The Bird of Heaven
The Story of a Swazi Sangoma, by Peter Dunseith
Home | Synopsis | Extracts | About the Author

A Brief Synopsis of
'The Bird of Heaven'

This book traces the development of Mandla, a young Swazi sangoma (traditional diviner) as he confronts the dark powers that threaten his nation and his soul. Weaving a rich tapestry of symbolism and mythology, the Bird of Heaven reveals a way for each individual to strengthen his inner king and overcome the dark wizardry of his mind. The name Mandla means strength, and the book tells the tale of Mandla’s journey to empowerment through self-knowledge and discipline.

Set in the mountain kingdom of Swaziland, where belief in witchcraft and magic is part of the living reality of daily life, the journey of Mandla is a universal allegory for the spiritual development of young boys of all cultures in transition to manhood. As an apprentice sangoma, Mandla learns about traditional African medicine and magic. He goes on a quest to find the muti bag bequeathed to him by his ancestral guardian spirit. He discovers inner qualities of courage, truth and imagination, which he must use to combat the servants of the dark wizard. By capturing a bird of heaven, he is initiated into the mysteries of Nkosatana, the princess of heaven who controls the forces of nature. However he loses all his powers when the wizard traps him in a web of deceit.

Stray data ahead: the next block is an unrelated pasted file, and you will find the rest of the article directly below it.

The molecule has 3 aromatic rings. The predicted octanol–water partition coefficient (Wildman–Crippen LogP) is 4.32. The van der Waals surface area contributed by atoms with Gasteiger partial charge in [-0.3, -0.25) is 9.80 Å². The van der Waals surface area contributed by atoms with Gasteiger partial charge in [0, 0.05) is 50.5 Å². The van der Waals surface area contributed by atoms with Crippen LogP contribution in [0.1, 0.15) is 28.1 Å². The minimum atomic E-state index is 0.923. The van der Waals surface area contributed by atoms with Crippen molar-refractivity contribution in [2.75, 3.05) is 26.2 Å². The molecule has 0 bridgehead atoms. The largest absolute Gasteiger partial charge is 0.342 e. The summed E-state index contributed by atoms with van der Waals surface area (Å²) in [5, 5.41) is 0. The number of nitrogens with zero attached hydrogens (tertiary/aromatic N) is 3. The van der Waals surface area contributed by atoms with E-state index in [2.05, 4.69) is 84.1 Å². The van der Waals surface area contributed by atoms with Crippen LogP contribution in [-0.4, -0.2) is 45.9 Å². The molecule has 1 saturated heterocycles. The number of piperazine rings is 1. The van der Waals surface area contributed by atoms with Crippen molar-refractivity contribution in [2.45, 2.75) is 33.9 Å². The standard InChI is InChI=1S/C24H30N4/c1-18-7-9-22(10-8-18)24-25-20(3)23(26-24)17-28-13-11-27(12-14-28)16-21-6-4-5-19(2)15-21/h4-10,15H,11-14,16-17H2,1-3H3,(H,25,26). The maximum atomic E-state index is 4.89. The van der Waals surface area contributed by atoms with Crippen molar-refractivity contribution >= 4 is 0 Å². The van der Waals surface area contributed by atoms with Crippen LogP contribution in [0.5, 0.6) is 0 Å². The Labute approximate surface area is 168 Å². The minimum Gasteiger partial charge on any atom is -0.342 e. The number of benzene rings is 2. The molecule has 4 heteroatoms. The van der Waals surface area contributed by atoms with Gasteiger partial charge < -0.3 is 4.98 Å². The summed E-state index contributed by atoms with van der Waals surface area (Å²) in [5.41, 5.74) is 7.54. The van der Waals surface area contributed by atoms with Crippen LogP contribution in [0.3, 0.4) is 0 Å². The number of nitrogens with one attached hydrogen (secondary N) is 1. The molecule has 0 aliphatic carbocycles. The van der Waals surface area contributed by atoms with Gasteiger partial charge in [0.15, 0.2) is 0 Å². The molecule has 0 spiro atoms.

Mandla accompanies the young men of his village to the Incwala, the great festival of the Swazi nation. This festival takes place every year in Swaziland. It is a time when the king is strengthened and the nation is unified. The young men of the nation journey on foot to a distant river valley where the sacred lusekwane shrub grows. They cut the thorny shrub by the light of the full moon and bear the branches back to the royal kraal, where the elders weave an enclosure. The ceremonial strengthening of the Swazi king takes place within this thorny sanctuary.

The lusekwane journey is the culmination of Mandla’s rite of passage. He discovers a treasonous plot, and only he can save the life of the king. In the arena of the cattle kraal, a final confrontation is played out between the young sangoma and the wizard. Through the lessons that he has learnt and his integrity of character, Mandla is enabled to call upon the vital energy that sustains all life. He saves the king, and he in turn is saved.

Contact Peter Dunseith